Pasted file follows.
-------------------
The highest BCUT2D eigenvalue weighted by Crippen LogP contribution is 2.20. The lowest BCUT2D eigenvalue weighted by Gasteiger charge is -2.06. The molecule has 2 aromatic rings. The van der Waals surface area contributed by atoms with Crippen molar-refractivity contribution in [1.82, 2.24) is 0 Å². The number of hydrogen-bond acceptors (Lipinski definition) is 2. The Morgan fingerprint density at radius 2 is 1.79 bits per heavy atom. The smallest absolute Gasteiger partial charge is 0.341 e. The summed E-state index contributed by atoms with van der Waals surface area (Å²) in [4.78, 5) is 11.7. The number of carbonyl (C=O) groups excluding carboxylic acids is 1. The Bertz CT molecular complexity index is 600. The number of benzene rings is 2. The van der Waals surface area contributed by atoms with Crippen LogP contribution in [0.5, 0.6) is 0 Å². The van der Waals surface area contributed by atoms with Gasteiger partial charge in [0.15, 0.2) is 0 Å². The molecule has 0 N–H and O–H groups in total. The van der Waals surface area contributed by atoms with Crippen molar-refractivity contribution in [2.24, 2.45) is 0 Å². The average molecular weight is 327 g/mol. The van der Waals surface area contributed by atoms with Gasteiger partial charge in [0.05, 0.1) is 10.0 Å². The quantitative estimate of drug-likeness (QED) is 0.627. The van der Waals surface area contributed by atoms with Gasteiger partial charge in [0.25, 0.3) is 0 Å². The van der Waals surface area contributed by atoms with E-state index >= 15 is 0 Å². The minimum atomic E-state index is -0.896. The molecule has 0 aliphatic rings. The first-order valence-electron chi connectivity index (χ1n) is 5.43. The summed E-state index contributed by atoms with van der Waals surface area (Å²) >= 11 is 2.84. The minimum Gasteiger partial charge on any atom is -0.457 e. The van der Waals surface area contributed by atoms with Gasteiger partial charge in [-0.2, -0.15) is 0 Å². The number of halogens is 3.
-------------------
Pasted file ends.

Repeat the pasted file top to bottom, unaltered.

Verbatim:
The highest BCUT2D eigenvalue weighted by Crippen LogP contribution is 2.20. The lowest BCUT2D eigenvalue weighted by Gasteiger charge is -2.06. The molecule has 2 aromatic rings. The van der Waals surface area contributed by atoms with Crippen molar-refractivity contribution in [1.82, 2.24) is 0 Å². The number of hydrogen-bond acceptors (Lipinski definition) is 2. The Morgan fingerprint density at radius 2 is 1.79 bits per heavy atom. The smallest absolute Gasteiger partial charge is 0.341 e. The summed E-state index contributed by atoms with van der Waals surface area (Å²) in [4.78, 5) is 11.7. The number of carbonyl (C=O) groups excluding carboxylic acids is 1. The Bertz CT molecular complexity index is 600. The number of benzene rings is 2. The van der Waals surface area contributed by atoms with Crippen LogP contribution in [0.5, 0.6) is 0 Å². The van der Waals surface area contributed by atoms with Gasteiger partial charge in [0.15, 0.2) is 0 Å². The molecule has 0 N–H and O–H groups in total. The van der Waals surface area contributed by atoms with Crippen molar-refractivity contribution in [2.24, 2.45) is 0 Å². The average molecular weight is 327 g/mol. The van der Waals surface area contributed by atoms with Gasteiger partial charge in [0.05, 0.1) is 10.0 Å². The quantitative estimate of drug-likeness (QED) is 0.627. The van der Waals surface area contributed by atoms with Gasteiger partial charge in [0.25, 0.3) is 0 Å². The van der Waals surface area contributed by atoms with E-state index >= 15 is 0 Å². The minimum atomic E-state index is -0.896. The molecule has 0 aliphatic rings. The first-order valence-electron chi connectivity index (χ1n) is 5.43. The summed E-state index contributed by atoms with van der Waals surface area (Å²) >= 11 is 2.84. The minimum Gasteiger partial charge on any atom is -0.457 e. The van der Waals surface area contributed by atoms with Gasteiger partial charge in [-0.2, -0.15) is 0 Å². The number of halogens is 3.